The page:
Verizon Wins Infringement Suit, Vonage to Appeal
By Anique Gonzalez
On Thursday, March 8, an Alexandria, VA, jury found that Vonage was infringing upon three Verizon Communications, Inc., patents, forcing the voice-over Internet protocol (VoIP) telephone provider to pay $58 million in damages as well as potential royalties to Verizon if it continues to utilize the corporation's technology. Vonage has said it will appeal the verdict.
The Verizon suit, which was filed in June 2006, initially sought $197 million in damages and alleged that Vonage had violated seven of the company's patents. In January, Verizon filed an amended complaint rescinding two of the alleged patent violations and proceeding with five. During the course of the trial, the jury was given the task of not only determining whether Vonage had infringed upon Verizon's patents but also whether the patents were valid.
When the lawsuit was initially filed, William Bosch, a Vonage lawyer, stated, "We think there is an extremely good likelihood this jury is going to find that [the Verizon patents] are invalid, that they never should have been granted in the first place." However, unfortunately for Vonage and fortunately for Verizon, the patents were all found to be legitimate.
Although the jury did not find Vonage to be in violation of all of the patents in question, the company was found to be infringing upon three that cover vital VoIP areas, including technology that enables VoIPs to connect to standard telephone networks in addition to technology that facilitates call waiting and voice mail.
However, the jury did not find the infringement to be willful. If it had, Verizon would have been able to receive triple the damages, a unique characteristic of patent-infringement cases. The $58 million verdict was determined by a mathematical formula that charged a 5.5% royalty fee for each of Vonage's 2.2 million customers. In the event that Vonage is forced to pay future royalties, the same formula will be employed.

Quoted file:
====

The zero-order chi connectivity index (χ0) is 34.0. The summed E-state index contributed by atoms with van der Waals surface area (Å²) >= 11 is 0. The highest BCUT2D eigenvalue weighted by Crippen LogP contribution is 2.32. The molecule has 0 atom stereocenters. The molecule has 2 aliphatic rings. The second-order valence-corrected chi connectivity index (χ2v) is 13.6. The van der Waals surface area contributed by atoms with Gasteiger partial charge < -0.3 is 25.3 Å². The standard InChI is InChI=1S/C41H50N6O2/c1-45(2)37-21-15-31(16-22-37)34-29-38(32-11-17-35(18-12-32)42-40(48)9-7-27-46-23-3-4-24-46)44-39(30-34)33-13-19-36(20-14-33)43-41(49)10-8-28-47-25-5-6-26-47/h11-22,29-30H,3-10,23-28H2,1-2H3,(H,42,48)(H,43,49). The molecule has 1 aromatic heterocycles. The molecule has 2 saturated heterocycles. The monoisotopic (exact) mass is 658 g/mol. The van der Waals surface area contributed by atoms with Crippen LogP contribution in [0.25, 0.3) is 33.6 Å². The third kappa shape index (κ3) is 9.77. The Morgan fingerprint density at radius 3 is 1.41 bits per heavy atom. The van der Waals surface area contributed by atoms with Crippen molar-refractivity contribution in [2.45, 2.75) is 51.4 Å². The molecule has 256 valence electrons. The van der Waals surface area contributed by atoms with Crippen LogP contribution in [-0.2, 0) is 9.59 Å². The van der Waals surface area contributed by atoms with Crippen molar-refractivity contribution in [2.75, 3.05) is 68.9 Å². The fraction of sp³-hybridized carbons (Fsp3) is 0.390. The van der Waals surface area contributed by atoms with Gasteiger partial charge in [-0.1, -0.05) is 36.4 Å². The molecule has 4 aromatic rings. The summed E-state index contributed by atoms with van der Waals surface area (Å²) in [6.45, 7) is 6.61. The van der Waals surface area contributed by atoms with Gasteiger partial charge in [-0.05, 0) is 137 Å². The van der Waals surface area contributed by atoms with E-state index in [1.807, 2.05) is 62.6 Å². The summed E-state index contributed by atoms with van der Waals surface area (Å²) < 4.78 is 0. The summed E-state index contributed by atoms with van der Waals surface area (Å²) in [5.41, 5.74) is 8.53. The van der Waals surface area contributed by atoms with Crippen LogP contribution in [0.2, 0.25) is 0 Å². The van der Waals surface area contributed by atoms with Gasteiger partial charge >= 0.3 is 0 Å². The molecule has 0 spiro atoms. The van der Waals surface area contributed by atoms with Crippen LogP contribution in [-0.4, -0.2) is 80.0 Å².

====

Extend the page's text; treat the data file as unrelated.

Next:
In response to the verdict, John Thorne, Verizon Senior Vice President and Deputy General Counsel, said in a statement, "Patents encourage and protect innovations that benefit consumers, create jobs, and keep the economy growing. We are proud of our inventors and pleased the jury stood up for the legal protections they deserve."
Use of the disputed technology has also prompted attorneys for Verizon to request an injunction, which, if granted, would inhibit Vonage from continuing to use the technologies in question. A hearing for the injunction is scheduled to take place on March 23, when Judge Claude Hilton will determine whether Vonage may utilize the patented technology before a licensing agreement with Verizon is reached.
Responding to the impending injunction hearing, Vonage issued a statement that said, "We don't believe there is any basis to support Verizon's request for an injunction. If the trial court does impose an injunction, we will seek an immediate stay from the Federal Court of Appeals. Vonage's customers should see no change to any aspect of their phone service."
While Vonage has attempted to reassure its customers, it is unclear how the injunction, if granted, will impact the company's service. The most obvious potential consequence would be an interruption in service. Customers may be wary of signing with Vonage and instead may choose other telephone providers.
On a larger scale, it is uncertain how the final outcome of this lawsuit will impact Vonage as a company. Although Vonage is the current leader in the VoIP field, it has failed to earn a profit since its inception. Taking into consideration the jury verdict and possible royalty payments, this case has the potential to further damage the company's bottom line.
Additionally, since the number of VoIP users is expected to increase drastically in the coming years—in 2006 there were 8.6 million users, and it is estimated that in 2010 there will be 22.5 million—many view this as merely the first battle in a looming war between Vonage and Verizon, both of which are in pursuit of shares of the market.
On the Net
Federal Communications Commission: Voice-Over Internet Protocol